Police in Keelung last week urged people to temper their curiosity about cannabis horticulture and not buy seeds of the category 2 drug online, as it remains illegal to use, grow, transport and distribute.
Keelung City Police Department Criminal Investigation Division Second Corp Captain Lin Hsueh-chih (林學志) on Monday last week said that while marijuana has medicinal uses, it remains illegal to import seeds and grow the plant in Taiwan.
Recently, several people have bought cannabis seeds online with the intent to grow, with a seller directly mailing packages to buyers to circumvent regulations, Lin said.
Photo copied by Wu Sheng-ju, Taipei Times
The police department said it last year pursued more than 20 cases of people seeking to grow cannabis, most of whom had purchased the seeds over the Internet.
Some of the buyers said they intended to grow the plants for personal use, but others said they bought the seeds to challenge their horticulture skills, as they heard it could be difficult to cultivate, it said.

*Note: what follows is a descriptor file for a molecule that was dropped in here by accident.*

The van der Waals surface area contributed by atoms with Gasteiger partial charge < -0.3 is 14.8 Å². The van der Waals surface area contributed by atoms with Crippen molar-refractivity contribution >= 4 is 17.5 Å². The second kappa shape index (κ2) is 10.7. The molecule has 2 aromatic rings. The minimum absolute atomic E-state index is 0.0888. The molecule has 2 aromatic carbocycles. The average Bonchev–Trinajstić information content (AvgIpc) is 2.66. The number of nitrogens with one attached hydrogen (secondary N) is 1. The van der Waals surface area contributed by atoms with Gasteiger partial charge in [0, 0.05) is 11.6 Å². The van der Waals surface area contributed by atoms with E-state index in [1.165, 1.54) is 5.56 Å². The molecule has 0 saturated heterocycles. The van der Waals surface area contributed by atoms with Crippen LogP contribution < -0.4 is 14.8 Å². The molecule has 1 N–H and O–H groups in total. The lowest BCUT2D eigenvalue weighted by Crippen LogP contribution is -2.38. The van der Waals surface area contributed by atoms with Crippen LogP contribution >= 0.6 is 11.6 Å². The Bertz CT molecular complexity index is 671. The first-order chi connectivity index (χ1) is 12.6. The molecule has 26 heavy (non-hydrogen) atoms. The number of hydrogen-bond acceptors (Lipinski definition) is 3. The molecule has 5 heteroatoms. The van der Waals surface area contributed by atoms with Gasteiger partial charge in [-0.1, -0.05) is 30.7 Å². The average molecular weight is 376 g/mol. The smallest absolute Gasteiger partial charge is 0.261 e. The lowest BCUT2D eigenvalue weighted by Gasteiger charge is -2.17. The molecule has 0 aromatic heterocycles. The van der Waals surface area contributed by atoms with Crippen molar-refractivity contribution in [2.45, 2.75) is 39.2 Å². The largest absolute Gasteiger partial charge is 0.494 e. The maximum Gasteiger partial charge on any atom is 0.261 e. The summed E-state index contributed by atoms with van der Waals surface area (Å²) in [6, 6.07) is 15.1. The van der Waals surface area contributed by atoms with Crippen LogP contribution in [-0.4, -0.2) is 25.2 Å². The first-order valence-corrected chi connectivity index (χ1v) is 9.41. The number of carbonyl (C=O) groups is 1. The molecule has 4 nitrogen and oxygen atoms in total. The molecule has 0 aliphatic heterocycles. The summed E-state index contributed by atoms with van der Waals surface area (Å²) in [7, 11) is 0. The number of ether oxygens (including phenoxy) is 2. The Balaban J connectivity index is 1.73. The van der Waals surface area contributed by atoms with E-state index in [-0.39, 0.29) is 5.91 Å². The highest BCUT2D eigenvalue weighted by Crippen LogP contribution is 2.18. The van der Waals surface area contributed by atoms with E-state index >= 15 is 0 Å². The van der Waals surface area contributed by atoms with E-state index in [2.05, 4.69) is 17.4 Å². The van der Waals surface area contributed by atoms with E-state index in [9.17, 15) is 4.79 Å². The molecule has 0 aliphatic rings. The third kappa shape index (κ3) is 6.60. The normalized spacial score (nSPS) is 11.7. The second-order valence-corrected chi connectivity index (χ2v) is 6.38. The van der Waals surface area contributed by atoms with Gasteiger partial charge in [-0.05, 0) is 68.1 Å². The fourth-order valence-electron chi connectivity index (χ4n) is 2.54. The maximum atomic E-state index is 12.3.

The cannabis agriculture enthusiasts included office workers, engineers, foreign workers and students, it said.
After being alerted to graduate students seeking to buy cannabis seeds online, the police obtained a warrant to search one of the students’ apartments, it said.
Police said the student told them that they were just curious about what a cannabis plant looked like, adding that they did not expect to succeed at growing one.
Another incident involved a worker from Thailand, who told police that they grew cannabis for personal consumption — making a tea with the leaves, the police said.
While legal amendments in the past few years have adjusted the sentencing based on a person’s intent for growing cannabis — whether for sale or personal use — the act itself is still illegal, lawyer Ko Lin-hung (柯林宏) said.
Under article 13 of the Narcotics Hazard Prevention Act (毒品危害防制條例), people convicted of transporting or selling cannabis seeds with intent to provide for cultivation face a minimum of two years in prison and a fine of no more than NT$200,000 (US$6,361).
The Legislative Yuan in 2022 passed amendments to the act that changed the sentencing for people who grow cannabis for personal use, without intent to distribute, Ko said.
The sentence was reduced from the original five years in prison to a minimum of one year, up to a maximum of seven years, he added.
The amendment also reduced the fine from NT$5 million to a maximum of NT$1 million, he said.
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